Kickstarter & publishing: good or bad?

As reported at Galleycat, Kickstarter released donation stats for 2014. Two of the categories that matter most to us here at Empty Set Entertainment are “Publishing” (obviously) and “Journalism.” I kind of lump those two things together when talking about the book biz. It’s all wordz, baby. From the Galleycat article:

The crowd sharing company revealed some stats from 2014, revealing that 3.3 million people from all over the globe pledged more than half a billion dollars to help finance some 22,252 creative projects. Reading Rainbow was one of the most backed projects of the year with 105,857 backers contributing more than $5.4 million.

A half a billion is a nice chunk of change. Of that haul, Kickstarter funded 2,064 publishing and 158 journalism projects.

So why are we talking about it here? Because we fund several Kickstarters a year, but one thing we don’t contribute to is authors attempting to fund their first novel with Kickstarter. I think it is a horrible idea, for two reasons.

First, you don’t already have a following, you’re setting yourself up for failure.
You are basically formalizing the process of asking friends and family for money to create a physical book, as strangers are unlikely to fund a first novel from someone they’ve never heard of. A novel isn’t a cool widget funders can imagine using, or an art book they can see, it’s mostly words on paper. Words on paper are expensive to make. Why would someone pay for your words when you’ve done nothing to prove yourself as a creator?

Second (and mentioned earlier), words on paper are expensive to make.
Why Kickstarter a print book when you can release that same book in the Kindle store? Your production costs are drastically lower, and you’re putting your work into a venue with millions of potential buyers who are actively looking for cool books to read. Do that, and you start developing a following. Also —trust us on this one — print books are expensive and cumbersome to warehouse, expensive to ship, and your chances of putting them in actual bookstores are damn near nil. And if you’re lucky or persistent enough to get any print distribution, guess what? You will probably lose money anyway (shipping to bookstores, selling at a 40% discount, covering the cost of returns, if you land a distributor giving them a percentage, etc).

You can sell your print books online, sure, and we do exactly that. But know why we can make a profit at that? Because we’ve spent a decade giving away product to build a following, then reinforcing and expanding that following with book after book of solid fiction. People buy from us because we have proven to them that we deliver a solid story. If it’s your first novel, you’ve proven absolutely nothing — why would you ask strangers to fund your dream?

There are always exceptions — but you will dance with the devil.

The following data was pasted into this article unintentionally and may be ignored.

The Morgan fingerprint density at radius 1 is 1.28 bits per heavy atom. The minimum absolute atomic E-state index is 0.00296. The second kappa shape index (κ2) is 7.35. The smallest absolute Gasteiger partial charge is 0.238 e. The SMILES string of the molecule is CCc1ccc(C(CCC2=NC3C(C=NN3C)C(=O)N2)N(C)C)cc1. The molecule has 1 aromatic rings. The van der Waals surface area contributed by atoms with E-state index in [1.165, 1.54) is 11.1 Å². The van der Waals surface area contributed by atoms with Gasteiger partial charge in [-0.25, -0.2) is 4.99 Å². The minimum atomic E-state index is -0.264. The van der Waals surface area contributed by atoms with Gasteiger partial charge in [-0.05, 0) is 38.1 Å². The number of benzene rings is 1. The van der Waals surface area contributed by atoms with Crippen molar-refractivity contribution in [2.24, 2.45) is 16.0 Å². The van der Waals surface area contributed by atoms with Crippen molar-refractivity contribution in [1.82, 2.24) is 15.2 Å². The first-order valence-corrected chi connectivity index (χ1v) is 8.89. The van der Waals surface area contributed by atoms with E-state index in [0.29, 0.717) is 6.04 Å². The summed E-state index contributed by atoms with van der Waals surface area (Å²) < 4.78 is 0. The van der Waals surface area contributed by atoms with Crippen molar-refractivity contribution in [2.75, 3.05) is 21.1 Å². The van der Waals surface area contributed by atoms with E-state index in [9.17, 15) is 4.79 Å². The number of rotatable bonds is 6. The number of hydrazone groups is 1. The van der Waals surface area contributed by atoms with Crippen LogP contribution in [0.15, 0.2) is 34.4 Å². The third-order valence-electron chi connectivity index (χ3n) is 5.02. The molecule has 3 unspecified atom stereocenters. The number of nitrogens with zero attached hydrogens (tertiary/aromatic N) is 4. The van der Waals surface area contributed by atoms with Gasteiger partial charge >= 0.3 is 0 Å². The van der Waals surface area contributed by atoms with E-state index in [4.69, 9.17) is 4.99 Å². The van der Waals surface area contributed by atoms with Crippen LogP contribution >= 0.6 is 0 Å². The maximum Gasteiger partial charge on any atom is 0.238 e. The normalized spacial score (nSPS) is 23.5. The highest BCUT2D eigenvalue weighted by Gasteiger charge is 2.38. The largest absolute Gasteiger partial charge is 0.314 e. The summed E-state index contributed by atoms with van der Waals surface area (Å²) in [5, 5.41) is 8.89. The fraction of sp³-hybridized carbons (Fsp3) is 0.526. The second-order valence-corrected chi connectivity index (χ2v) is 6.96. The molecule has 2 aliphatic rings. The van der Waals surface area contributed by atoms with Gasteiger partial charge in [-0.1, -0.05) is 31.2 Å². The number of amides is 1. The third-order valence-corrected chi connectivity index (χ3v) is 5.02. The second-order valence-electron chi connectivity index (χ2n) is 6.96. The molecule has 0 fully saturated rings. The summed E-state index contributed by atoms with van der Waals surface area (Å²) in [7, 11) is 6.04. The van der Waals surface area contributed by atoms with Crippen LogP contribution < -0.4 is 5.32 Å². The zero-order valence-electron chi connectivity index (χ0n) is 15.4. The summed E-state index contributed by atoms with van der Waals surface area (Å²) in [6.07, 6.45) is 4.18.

Sure, a few people will hit the right message at the right time and fund their project. Then comes the hardest part of all: fulfillment. You have to print your products and ship them. Sound easy? Yeah, good luck with that. We’ve learned the hard way that shipping books to thousands of customers is a massive undertaking. Unless you do shipping for a living, or you can count on getting people to help you, you are not ready to handle a truly successful Kickstarter. Ignore our advice at your peril, chum.

Dat following, tho …
Again, I’m saying people who do not have a following should avoid Kickstartering their first novel. People with a successful podcast (like me) or a YouTube show (say, Nika Harper, with 32k subscribers to her Wordplay show) do have a following, and running a Kickstarter to that existing fan base can work well. Or if you are a media personality with an existing following, Buffy-actress-turned-novelist Amber Benson or Author/NerdKing Wil Wheaton, you have a great shot at making a cool Kickstarter and successfully funding it. The reason I point out these people is this: if you are not them, do not expect success, do not use successful Kickstarters by people who are already celebrities as a benchmark for what you can accomplish. 

You don’t need it, sir or ma’am
With the Kindle store open to all, this is the greatest time in the history of man to to be an author. There has never been an opportunity like this. I’ll go into more detail in a future blog post, but the short version is your novel can have global distribution into an existing marketplace with millions of eager customers. That’s not what Kickstarter is. If you want to launch your writing career, make books and sell them in the Kindle store. Build a following. Write more books. Make your following bigger. At that point, you probably don’t even need Kickstarter anymore. If you do, it will be for super cool, fan-centric projects like the Hollow World Kickstarter by rockstar author Michael J. Sullivan. Yeah, his funded, at ten times the initial goal. Why? Because he already had a big following created by making great novels and busting his ass using social media to interact with his fan base.

Kickstarter works, but “work” is the key word, as in, far more work than you think. Spend your time writing books and selling them. Build your audience. Repeat, repeat, repeat, and you’ll probably find you don’t need a Kickstarter at all.

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